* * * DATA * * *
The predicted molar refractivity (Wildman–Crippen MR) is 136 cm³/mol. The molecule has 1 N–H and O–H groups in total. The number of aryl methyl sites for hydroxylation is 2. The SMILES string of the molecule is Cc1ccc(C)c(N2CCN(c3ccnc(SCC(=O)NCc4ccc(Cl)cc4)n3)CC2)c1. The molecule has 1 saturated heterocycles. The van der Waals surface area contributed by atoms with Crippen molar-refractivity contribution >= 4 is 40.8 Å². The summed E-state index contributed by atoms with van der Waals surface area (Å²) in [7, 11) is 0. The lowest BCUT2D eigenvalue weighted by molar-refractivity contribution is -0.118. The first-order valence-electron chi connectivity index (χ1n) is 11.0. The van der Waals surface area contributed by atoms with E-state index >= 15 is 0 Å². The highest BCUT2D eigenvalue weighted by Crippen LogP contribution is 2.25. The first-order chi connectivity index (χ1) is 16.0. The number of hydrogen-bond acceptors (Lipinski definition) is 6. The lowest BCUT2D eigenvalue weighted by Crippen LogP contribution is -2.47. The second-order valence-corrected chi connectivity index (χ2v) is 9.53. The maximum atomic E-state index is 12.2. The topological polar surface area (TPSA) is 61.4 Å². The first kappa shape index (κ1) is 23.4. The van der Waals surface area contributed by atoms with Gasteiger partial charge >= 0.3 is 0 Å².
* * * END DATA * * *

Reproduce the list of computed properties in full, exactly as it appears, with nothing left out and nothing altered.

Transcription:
The predicted molar refractivity (Wildman–Crippen MR) is 136 cm³/mol. The molecule has 1 N–H and O–H groups in total. The number of aryl methyl sites for hydroxylation is 2. The SMILES string of the molecule is Cc1ccc(C)c(N2CCN(c3ccnc(SCC(=O)NCc4ccc(Cl)cc4)n3)CC2)c1. The molecule has 1 saturated heterocycles. The van der Waals surface area contributed by atoms with Crippen molar-refractivity contribution >= 4 is 40.8 Å². The summed E-state index contributed by atoms with van der Waals surface area (Å²) in [7, 11) is 0. The lowest BCUT2D eigenvalue weighted by molar-refractivity contribution is -0.118. The first-order valence-electron chi connectivity index (χ1n) is 11.0. The van der Waals surface area contributed by atoms with E-state index >= 15 is 0 Å². The highest BCUT2D eigenvalue weighted by Crippen LogP contribution is 2.25. The first-order chi connectivity index (χ1) is 16.0. The number of hydrogen-bond acceptors (Lipinski definition) is 6. The lowest BCUT2D eigenvalue weighted by Crippen LogP contribution is -2.47. The second-order valence-corrected chi connectivity index (χ2v) is 9.53. The maximum atomic E-state index is 12.2. The topological polar surface area (TPSA) is 61.4 Å². The first kappa shape index (κ1) is 23.4. The van der Waals surface area contributed by atoms with Gasteiger partial charge >= 0.3 is 0 Å².